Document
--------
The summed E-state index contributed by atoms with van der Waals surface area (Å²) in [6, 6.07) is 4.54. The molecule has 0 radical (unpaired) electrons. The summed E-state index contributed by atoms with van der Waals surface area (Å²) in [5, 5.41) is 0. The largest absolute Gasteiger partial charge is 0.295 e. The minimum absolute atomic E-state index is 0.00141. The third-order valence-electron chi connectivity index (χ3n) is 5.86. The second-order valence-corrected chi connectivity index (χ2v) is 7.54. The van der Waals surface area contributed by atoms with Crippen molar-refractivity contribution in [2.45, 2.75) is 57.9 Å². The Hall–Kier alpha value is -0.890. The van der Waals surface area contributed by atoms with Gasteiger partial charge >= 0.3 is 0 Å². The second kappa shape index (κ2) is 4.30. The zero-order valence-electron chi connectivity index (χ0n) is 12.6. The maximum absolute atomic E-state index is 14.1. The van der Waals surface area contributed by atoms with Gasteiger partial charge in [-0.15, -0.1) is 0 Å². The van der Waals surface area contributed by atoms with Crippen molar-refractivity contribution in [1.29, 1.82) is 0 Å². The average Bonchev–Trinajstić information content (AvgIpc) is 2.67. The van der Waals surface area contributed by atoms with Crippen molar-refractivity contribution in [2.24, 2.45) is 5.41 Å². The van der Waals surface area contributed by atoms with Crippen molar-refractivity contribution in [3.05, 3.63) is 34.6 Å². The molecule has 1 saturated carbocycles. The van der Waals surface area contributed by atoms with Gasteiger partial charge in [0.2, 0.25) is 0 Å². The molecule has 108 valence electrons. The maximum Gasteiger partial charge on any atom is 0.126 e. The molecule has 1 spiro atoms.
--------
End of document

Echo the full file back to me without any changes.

The summed E-state index contributed by atoms with van der Waals surface area (Å²) in [6, 6.07) is 4.54. The molecule has 0 radical (unpaired) electrons. The summed E-state index contributed by atoms with van der Waals surface area (Å²) in [5, 5.41) is 0. The largest absolute Gasteiger partial charge is 0.295 e. The minimum absolute atomic E-state index is 0.00141. The third-order valence-electron chi connectivity index (χ3n) is 5.86. The second-order valence-corrected chi connectivity index (χ2v) is 7.54. The van der Waals surface area contributed by atoms with Crippen molar-refractivity contribution in [2.45, 2.75) is 57.9 Å². The Hall–Kier alpha value is -0.890. The van der Waals surface area contributed by atoms with Gasteiger partial charge >= 0.3 is 0 Å². The second kappa shape index (κ2) is 4.30. The zero-order valence-electron chi connectivity index (χ0n) is 12.6. The maximum absolute atomic E-state index is 14.1. The van der Waals surface area contributed by atoms with Gasteiger partial charge in [-0.15, -0.1) is 0 Å². The van der Waals surface area contributed by atoms with Crippen molar-refractivity contribution in [1.29, 1.82) is 0 Å². The average Bonchev–Trinajstić information content (AvgIpc) is 2.67. The van der Waals surface area contributed by atoms with Crippen molar-refractivity contribution in [2.24, 2.45) is 5.41 Å². The van der Waals surface area contributed by atoms with Crippen molar-refractivity contribution in [3.05, 3.63) is 34.6 Å². The molecule has 1 saturated carbocycles. The van der Waals surface area contributed by atoms with Gasteiger partial charge in [0.2, 0.25) is 0 Å². The molecule has 108 valence electrons. The maximum Gasteiger partial charge on any atom is 0.126 e. The molecule has 1 spiro atoms.